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Species Pyrgus oileus - Tropical Checkered-Skipper - Hodges#3968

Tropical Checkered Skipper - Pyrgus oileus - male Tropical Checkered Skipper - Pyrgus oileus - Pyrgus oileus - male Common Checkered-Skipper Mating - - Pyrgus oileus - male - female Pyrgus oileus - male Tropical Checkered Skipper - Pyrgus oileus Pyrgus oileus Tropical Checkered-Skipper - Pyrgus oileus Butterfly - Pyrgus oileus
Show images of: caterpillars · adults · both
Classification
Kingdom Animalia (Animals)
Phylum Arthropoda (Arthropods)
Subphylum Hexapoda (Hexapods)
Class Insecta (Insects)
Order Lepidoptera (Butterflies and Moths)
Superfamily Papilionoidea (Butterflies and Skippers)
Family Hesperiidae (Skippers)
Subfamily Pyrginae (Spread-wing Skippers)
Tribe Pyrgini
Genus Pyrgus (Checkered-Skippers)
Species oileus (Tropical Checkered-Skipper - Hodges#3968)
Hodges Number
3968
Other Common Names
Cuadriculada de Plutón
Size
Wingspan 3.2-3.8cm (1¼-1½in)
Identification
Above, "white spot just beyond cell-end white bar present and enlarged" and the forewing dark towards the apex (not checkered all the way to the tip) distinguishes this from Common/White Checkered Skippers where they overlap. (1)



Below, checkered pattern on wings is blurred.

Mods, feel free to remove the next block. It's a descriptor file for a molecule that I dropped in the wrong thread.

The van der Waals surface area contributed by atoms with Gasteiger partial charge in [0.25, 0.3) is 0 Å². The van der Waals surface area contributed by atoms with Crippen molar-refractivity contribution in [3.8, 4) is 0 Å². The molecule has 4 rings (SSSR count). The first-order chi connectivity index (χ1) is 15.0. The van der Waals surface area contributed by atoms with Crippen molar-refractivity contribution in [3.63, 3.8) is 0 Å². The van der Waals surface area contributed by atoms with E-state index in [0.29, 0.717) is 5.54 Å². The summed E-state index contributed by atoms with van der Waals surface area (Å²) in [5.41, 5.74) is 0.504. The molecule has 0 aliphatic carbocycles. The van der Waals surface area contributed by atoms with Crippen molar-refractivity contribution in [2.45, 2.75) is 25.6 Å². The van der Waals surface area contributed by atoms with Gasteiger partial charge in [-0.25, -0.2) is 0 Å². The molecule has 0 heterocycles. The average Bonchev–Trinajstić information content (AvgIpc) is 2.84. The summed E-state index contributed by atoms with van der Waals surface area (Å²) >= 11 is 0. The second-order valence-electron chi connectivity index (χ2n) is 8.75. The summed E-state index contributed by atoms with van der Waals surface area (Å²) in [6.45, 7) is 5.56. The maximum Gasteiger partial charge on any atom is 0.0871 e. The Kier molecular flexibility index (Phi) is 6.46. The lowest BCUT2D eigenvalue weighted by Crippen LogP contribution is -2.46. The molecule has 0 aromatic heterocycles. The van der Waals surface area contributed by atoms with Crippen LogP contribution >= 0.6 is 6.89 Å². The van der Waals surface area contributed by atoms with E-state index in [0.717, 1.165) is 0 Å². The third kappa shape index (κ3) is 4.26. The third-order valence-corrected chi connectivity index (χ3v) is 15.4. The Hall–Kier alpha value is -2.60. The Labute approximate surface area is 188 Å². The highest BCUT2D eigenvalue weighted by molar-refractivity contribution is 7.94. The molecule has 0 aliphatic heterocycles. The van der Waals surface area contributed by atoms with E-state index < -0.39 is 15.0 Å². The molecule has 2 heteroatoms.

Male forewing has a mat of long blue-gray hairs; hindwing of both sexes has marginal and submarginal bands made up of equal-sized spots. Underside of hindwing is pale, often with a strong brown overlay; not much contrast between bands and ground color. (Nearctica.com)
Range
Southern, mostly coastal plain of southeastern states and west to southern Arizona, southward to Argentina.
Habitat
Open and disturbed areas such as pastures, brushy fields, wooded trails, thorn-scrub, and roadsides (1)(2)
Season
Yearlong in South Florida, Spring/Summer in the Northern part of its range (1)
Food
Larva feed on plants of the Mallow family (1), including axocatzin (Sida rhombifolia), mallow (Malva), hollyhock (Althaea rosea), velvet-leaf (Abutilon), and malva loca (Malvastrum) (2)
Adults nectar at Sidas and small flowered composites such as Shepherd's needles (2)
See Also

These two species are distinguished by the fringe checkered all the way to the wing apex. (3)
Print References
Photo and range information in Arnett (4)
Great diagnostic info in Glassberg (1)
Internet References
Photos of pinned specimens at Dallas Butterflies
Images from NABA
Species account from Nearctica.com